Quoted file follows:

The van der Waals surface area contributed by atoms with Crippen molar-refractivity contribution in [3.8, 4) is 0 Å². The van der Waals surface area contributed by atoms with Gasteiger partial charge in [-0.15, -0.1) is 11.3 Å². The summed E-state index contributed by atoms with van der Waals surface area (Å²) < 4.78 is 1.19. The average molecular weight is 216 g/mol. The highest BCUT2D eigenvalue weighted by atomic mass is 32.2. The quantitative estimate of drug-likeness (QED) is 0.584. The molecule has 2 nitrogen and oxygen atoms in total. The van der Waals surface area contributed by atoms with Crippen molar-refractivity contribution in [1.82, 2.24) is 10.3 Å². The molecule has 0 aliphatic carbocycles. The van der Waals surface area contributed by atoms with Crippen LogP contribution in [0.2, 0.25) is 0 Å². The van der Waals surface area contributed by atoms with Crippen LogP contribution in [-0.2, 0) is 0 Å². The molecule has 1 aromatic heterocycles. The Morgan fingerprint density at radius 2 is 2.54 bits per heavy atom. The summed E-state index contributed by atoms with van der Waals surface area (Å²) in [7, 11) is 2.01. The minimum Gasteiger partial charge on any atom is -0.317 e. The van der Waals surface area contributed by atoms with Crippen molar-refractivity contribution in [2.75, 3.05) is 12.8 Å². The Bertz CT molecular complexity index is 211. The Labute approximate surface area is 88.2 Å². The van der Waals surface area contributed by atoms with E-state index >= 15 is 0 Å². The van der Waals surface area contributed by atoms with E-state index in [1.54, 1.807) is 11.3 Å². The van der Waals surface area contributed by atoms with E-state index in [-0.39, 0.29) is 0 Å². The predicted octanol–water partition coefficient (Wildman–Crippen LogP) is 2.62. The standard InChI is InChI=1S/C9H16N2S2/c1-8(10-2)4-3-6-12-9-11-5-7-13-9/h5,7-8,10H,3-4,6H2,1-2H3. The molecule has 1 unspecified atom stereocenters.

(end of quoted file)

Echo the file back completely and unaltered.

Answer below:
The van der Waals surface area contributed by atoms with Crippen molar-refractivity contribution in [3.8, 4) is 0 Å². The van der Waals surface area contributed by atoms with Gasteiger partial charge in [-0.15, -0.1) is 11.3 Å². The summed E-state index contributed by atoms with van der Waals surface area (Å²) < 4.78 is 1.19. The average molecular weight is 216 g/mol. The highest BCUT2D eigenvalue weighted by atomic mass is 32.2. The quantitative estimate of drug-likeness (QED) is 0.584. The molecule has 2 nitrogen and oxygen atoms in total. The van der Waals surface area contributed by atoms with Crippen molar-refractivity contribution in [1.82, 2.24) is 10.3 Å². The molecule has 0 aliphatic carbocycles. The van der Waals surface area contributed by atoms with Crippen LogP contribution in [0.2, 0.25) is 0 Å². The van der Waals surface area contributed by atoms with Crippen LogP contribution in [-0.2, 0) is 0 Å². The molecule has 1 aromatic heterocycles. The Morgan fingerprint density at radius 2 is 2.54 bits per heavy atom. The summed E-state index contributed by atoms with van der Waals surface area (Å²) in [7, 11) is 2.01. The minimum Gasteiger partial charge on any atom is -0.317 e. The van der Waals surface area contributed by atoms with Crippen molar-refractivity contribution in [2.75, 3.05) is 12.8 Å². The Bertz CT molecular complexity index is 211. The Labute approximate surface area is 88.2 Å². The van der Waals surface area contributed by atoms with E-state index >= 15 is 0 Å². The van der Waals surface area contributed by atoms with E-state index in [1.54, 1.807) is 11.3 Å². The van der Waals surface area contributed by atoms with E-state index in [-0.39, 0.29) is 0 Å². The predicted octanol–water partition coefficient (Wildman–Crippen LogP) is 2.62. The standard InChI is InChI=1S/C9H16N2S2/c1-8(10-2)4-3-6-12-9-11-5-7-13-9/h5,7-8,10H,3-4,6H2,1-2H3. The molecule has 1 unspecified atom stereocenters.